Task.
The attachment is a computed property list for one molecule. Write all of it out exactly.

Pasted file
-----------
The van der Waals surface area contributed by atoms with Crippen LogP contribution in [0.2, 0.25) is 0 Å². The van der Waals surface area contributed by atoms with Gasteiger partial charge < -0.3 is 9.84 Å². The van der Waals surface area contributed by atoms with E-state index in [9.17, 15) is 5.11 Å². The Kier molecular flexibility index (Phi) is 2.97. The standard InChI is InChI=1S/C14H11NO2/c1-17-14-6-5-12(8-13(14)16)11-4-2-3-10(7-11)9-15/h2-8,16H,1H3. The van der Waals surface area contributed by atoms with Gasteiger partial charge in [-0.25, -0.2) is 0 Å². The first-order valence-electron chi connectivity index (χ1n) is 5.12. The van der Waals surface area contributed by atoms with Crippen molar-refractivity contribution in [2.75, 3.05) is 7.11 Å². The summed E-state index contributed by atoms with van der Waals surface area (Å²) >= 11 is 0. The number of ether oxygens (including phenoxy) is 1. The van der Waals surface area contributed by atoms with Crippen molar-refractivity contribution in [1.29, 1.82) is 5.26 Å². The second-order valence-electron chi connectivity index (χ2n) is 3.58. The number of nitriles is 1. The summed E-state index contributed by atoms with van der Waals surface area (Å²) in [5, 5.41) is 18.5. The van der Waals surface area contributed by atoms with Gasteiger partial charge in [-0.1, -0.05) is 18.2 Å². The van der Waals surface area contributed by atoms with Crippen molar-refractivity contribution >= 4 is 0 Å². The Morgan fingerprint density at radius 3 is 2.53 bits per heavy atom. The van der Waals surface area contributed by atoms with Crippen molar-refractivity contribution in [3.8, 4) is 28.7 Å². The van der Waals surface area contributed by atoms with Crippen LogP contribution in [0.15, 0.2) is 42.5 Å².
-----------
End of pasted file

The van der Waals surface area contributed by atoms with Crippen LogP contribution in [0.2, 0.25) is 0 Å². The van der Waals surface area contributed by atoms with Gasteiger partial charge < -0.3 is 9.84 Å². The van der Waals surface area contributed by atoms with E-state index in [9.17, 15) is 5.11 Å². The Kier molecular flexibility index (Phi) is 2.97. The standard InChI is InChI=1S/C14H11NO2/c1-17-14-6-5-12(8-13(14)16)11-4-2-3-10(7-11)9-15/h2-8,16H,1H3. The van der Waals surface area contributed by atoms with Gasteiger partial charge in [-0.25, -0.2) is 0 Å². The first-order valence-electron chi connectivity index (χ1n) is 5.12. The van der Waals surface area contributed by atoms with Crippen molar-refractivity contribution in [2.75, 3.05) is 7.11 Å². The summed E-state index contributed by atoms with van der Waals surface area (Å²) >= 11 is 0. The number of ether oxygens (including phenoxy) is 1. The van der Waals surface area contributed by atoms with Crippen molar-refractivity contribution in [1.29, 1.82) is 5.26 Å². The second-order valence-electron chi connectivity index (χ2n) is 3.58. The number of nitriles is 1. The summed E-state index contributed by atoms with van der Waals surface area (Å²) in [5, 5.41) is 18.5. The van der Waals surface area contributed by atoms with Gasteiger partial charge in [-0.1, -0.05) is 18.2 Å². The van der Waals surface area contributed by atoms with Crippen molar-refractivity contribution >= 4 is 0 Å². The Morgan fingerprint density at radius 3 is 2.53 bits per heavy atom. The van der Waals surface area contributed by atoms with Crippen molar-refractivity contribution in [3.8, 4) is 28.7 Å². The van der Waals surface area contributed by atoms with Crippen LogP contribution in [0.15, 0.2) is 42.5 Å².